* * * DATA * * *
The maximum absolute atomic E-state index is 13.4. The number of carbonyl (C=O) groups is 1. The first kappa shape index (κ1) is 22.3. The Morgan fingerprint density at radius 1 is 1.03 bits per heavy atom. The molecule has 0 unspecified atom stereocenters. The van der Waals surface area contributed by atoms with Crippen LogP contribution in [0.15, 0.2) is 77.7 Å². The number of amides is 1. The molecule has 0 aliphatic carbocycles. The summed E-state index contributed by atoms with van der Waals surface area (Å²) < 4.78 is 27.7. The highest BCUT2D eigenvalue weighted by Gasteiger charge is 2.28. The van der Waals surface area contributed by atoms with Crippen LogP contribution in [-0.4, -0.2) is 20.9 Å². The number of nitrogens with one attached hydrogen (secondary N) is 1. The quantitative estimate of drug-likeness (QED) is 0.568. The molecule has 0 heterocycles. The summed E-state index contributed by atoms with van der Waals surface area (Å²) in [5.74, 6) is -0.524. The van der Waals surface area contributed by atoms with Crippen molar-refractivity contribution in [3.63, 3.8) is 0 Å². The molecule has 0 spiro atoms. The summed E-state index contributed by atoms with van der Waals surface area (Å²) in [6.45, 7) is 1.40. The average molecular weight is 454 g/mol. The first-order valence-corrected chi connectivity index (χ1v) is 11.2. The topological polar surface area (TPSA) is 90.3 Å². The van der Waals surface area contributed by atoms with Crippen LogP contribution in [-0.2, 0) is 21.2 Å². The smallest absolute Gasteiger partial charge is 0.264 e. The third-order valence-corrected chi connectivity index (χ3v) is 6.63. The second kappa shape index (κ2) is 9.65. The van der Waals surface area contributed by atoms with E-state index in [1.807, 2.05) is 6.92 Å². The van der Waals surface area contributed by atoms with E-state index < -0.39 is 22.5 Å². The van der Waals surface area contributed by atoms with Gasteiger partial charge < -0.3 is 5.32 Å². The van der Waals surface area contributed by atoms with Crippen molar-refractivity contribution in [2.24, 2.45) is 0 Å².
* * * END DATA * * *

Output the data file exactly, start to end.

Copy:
The maximum absolute atomic E-state index is 13.4. The number of carbonyl (C=O) groups is 1. The first kappa shape index (κ1) is 22.3. The Morgan fingerprint density at radius 1 is 1.03 bits per heavy atom. The molecule has 0 unspecified atom stereocenters. The van der Waals surface area contributed by atoms with Crippen LogP contribution in [0.15, 0.2) is 77.7 Å². The number of amides is 1. The molecule has 0 aliphatic carbocycles. The summed E-state index contributed by atoms with van der Waals surface area (Å²) < 4.78 is 27.7. The highest BCUT2D eigenvalue weighted by Gasteiger charge is 2.28. The van der Waals surface area contributed by atoms with Crippen LogP contribution in [-0.4, -0.2) is 20.9 Å². The number of nitrogens with one attached hydrogen (secondary N) is 1. The quantitative estimate of drug-likeness (QED) is 0.568. The molecule has 0 heterocycles. The summed E-state index contributed by atoms with van der Waals surface area (Å²) in [5.74, 6) is -0.524. The van der Waals surface area contributed by atoms with Crippen molar-refractivity contribution in [3.63, 3.8) is 0 Å². The molecule has 0 spiro atoms. The summed E-state index contributed by atoms with van der Waals surface area (Å²) in [6.45, 7) is 1.40. The average molecular weight is 454 g/mol. The first-order valence-corrected chi connectivity index (χ1v) is 11.2. The topological polar surface area (TPSA) is 90.3 Å². The van der Waals surface area contributed by atoms with Crippen LogP contribution in [-0.2, 0) is 21.2 Å². The smallest absolute Gasteiger partial charge is 0.264 e. The third-order valence-corrected chi connectivity index (χ3v) is 6.63. The second kappa shape index (κ2) is 9.65. The van der Waals surface area contributed by atoms with E-state index in [1.807, 2.05) is 6.92 Å². The van der Waals surface area contributed by atoms with E-state index < -0.39 is 22.5 Å². The van der Waals surface area contributed by atoms with Gasteiger partial charge < -0.3 is 5.32 Å². The van der Waals surface area contributed by atoms with Crippen molar-refractivity contribution in [2.24, 2.45) is 0 Å².